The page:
This deciduous shrub is so uncommon in gardens that it doesn’t really have an English common name, apart from “fountain hardhack,” which is used by a few references. It does have a variety of botanical names, though, including Flueggea suffruticosa, Securinega suffruticosa, and Securinega ramiflora, among many others. It was long classified as part of the euphorbia family but is now included in Phyllanthaceae.
I’ve been growing this species for only a few years, originally starting from seed shared with me by a nursery in Italy. The overall appearance of this shrub is airy and elegant, with small, greenish, petal-less flowers in summer, and yellow fall foliage. Some plants are male and some are female. Where there is at least one of each, the female will produce small seed pods. The male plants produce their flowers in clusters, so they tend to be a little bit showier in bloom. The ultimate size is variable, but figure about 6 to 9 feet tall and wide.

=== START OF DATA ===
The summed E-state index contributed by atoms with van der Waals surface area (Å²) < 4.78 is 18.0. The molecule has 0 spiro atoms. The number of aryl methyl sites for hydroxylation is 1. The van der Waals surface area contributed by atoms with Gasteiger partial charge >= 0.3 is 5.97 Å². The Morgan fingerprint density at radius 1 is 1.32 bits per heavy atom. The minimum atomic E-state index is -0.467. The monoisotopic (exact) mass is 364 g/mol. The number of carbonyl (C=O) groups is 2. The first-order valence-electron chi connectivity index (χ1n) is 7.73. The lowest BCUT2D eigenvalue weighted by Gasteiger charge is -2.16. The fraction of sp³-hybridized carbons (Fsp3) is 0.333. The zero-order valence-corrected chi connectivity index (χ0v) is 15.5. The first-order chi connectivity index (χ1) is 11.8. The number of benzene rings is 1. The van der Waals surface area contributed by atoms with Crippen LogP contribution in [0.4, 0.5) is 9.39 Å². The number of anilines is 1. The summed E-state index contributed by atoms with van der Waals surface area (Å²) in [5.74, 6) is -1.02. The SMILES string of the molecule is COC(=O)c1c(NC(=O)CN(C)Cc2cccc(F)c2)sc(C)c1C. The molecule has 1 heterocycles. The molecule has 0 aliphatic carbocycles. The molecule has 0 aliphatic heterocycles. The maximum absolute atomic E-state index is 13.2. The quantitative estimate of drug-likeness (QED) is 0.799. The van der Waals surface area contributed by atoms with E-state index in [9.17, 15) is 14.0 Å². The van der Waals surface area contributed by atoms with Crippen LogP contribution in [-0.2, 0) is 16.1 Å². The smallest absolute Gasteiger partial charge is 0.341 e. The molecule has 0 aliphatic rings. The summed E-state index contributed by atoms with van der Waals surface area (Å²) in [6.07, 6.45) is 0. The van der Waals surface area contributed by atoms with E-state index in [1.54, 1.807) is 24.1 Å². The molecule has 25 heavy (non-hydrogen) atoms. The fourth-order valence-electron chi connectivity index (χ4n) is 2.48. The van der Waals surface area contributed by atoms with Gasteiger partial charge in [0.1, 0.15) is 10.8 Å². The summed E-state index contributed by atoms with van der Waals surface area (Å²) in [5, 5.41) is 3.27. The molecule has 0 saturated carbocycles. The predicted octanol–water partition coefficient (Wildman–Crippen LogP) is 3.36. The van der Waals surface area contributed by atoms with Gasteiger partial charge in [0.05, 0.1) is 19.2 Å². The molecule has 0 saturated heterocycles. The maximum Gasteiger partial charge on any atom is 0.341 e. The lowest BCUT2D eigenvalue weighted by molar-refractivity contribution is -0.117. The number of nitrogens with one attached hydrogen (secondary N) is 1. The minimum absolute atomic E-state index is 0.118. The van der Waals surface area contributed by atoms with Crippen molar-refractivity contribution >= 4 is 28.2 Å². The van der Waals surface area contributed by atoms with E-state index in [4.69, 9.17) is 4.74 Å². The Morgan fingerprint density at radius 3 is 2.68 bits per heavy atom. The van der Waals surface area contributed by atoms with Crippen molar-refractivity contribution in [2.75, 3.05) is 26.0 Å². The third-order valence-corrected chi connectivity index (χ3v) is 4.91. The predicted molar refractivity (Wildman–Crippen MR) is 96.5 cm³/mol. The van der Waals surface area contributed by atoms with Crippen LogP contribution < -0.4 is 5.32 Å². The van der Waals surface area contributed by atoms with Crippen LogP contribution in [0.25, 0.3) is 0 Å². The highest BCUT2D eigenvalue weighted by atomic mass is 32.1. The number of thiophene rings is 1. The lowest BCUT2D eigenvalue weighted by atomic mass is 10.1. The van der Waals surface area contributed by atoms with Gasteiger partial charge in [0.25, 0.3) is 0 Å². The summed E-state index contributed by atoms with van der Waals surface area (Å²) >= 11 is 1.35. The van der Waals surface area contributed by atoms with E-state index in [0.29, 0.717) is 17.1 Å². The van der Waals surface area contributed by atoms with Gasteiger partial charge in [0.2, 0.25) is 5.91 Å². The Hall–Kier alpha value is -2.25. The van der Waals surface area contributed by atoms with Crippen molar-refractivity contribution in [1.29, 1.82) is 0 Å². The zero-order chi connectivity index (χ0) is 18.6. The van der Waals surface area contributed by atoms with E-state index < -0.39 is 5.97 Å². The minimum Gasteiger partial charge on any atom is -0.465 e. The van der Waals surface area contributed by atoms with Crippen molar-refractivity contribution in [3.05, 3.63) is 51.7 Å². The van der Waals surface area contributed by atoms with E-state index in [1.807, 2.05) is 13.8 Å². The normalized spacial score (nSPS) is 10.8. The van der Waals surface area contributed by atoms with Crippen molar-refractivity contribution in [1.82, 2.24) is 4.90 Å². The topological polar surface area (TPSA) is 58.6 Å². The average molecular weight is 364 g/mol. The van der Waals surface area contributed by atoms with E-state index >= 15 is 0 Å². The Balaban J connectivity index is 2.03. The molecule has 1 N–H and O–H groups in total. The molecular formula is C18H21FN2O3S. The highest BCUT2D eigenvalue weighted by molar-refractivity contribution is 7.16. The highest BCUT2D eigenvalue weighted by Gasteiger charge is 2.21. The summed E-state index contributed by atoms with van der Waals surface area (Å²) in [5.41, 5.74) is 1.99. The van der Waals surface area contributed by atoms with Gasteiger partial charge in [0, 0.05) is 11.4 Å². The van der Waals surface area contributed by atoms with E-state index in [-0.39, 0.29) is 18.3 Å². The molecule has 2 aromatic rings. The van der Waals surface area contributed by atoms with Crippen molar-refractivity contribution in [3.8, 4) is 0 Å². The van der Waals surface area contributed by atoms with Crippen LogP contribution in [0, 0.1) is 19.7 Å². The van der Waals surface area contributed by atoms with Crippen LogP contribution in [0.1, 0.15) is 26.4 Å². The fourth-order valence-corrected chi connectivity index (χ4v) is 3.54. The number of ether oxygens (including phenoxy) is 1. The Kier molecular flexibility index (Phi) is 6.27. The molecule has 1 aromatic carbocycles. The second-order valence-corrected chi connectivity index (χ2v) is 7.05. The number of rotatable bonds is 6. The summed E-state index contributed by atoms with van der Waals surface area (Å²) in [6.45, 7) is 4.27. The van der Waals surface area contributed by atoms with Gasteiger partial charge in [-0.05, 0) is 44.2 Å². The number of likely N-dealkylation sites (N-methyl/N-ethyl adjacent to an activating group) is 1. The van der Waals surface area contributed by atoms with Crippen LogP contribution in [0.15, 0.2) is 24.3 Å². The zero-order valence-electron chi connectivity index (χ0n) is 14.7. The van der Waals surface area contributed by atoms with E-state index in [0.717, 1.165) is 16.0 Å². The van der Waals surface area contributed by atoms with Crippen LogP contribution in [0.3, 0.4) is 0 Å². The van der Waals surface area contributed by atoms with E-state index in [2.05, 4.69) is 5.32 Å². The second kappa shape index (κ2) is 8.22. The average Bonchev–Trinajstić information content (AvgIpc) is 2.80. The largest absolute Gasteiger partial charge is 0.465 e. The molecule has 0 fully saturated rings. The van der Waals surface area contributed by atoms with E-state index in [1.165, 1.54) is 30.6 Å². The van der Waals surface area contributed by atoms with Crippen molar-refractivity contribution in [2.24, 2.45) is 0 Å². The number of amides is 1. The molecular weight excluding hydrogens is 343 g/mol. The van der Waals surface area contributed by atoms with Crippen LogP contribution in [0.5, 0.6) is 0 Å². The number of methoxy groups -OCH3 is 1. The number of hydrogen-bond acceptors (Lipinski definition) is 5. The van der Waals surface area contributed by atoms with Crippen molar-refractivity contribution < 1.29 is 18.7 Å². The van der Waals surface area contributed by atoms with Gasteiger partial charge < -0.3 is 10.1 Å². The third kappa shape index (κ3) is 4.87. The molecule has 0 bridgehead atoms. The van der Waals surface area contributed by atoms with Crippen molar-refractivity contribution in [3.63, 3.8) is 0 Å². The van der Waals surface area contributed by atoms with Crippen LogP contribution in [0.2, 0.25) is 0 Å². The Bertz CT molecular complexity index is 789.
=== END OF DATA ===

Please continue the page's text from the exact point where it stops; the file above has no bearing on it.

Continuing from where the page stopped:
If you enjoy growing rare and quirky plants, reading this article may influence you in its favor, as it did me: A Habit to Cultivate.
There is little information about the hardiness range in North America, but it has been fully hardy in my sunny, Zone 6/7, southeastern Pennsylvania garden.
Harvested in October 2020. At least 15 seeds.